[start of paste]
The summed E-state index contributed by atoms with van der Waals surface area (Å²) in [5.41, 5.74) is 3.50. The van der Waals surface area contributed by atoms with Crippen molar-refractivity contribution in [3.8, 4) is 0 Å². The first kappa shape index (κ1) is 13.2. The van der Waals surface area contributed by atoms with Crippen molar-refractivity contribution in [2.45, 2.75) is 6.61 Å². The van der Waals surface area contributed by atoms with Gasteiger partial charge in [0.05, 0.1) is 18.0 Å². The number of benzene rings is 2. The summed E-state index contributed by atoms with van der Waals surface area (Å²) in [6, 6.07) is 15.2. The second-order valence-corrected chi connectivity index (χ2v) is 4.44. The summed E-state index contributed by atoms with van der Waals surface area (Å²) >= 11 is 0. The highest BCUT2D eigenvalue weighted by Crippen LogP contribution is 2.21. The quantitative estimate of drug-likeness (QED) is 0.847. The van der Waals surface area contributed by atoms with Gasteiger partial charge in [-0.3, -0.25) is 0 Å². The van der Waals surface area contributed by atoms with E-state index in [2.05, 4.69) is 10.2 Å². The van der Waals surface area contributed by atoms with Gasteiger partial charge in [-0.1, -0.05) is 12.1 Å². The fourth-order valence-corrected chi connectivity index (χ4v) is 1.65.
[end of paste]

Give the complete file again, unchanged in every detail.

The summed E-state index contributed by atoms with van der Waals surface area (Å²) in [5.41, 5.74) is 3.50. The van der Waals surface area contributed by atoms with Crippen molar-refractivity contribution in [3.8, 4) is 0 Å². The first kappa shape index (κ1) is 13.2. The van der Waals surface area contributed by atoms with Crippen molar-refractivity contribution in [2.45, 2.75) is 6.61 Å². The van der Waals surface area contributed by atoms with Gasteiger partial charge in [0.05, 0.1) is 18.0 Å². The number of benzene rings is 2. The summed E-state index contributed by atoms with van der Waals surface area (Å²) in [6, 6.07) is 15.2. The second-order valence-corrected chi connectivity index (χ2v) is 4.44. The summed E-state index contributed by atoms with van der Waals surface area (Å²) >= 11 is 0. The highest BCUT2D eigenvalue weighted by Crippen LogP contribution is 2.21. The quantitative estimate of drug-likeness (QED) is 0.847. The van der Waals surface area contributed by atoms with Gasteiger partial charge in [-0.3, -0.25) is 0 Å². The van der Waals surface area contributed by atoms with E-state index in [2.05, 4.69) is 10.2 Å². The van der Waals surface area contributed by atoms with Gasteiger partial charge in [-0.1, -0.05) is 12.1 Å². The fourth-order valence-corrected chi connectivity index (χ4v) is 1.65.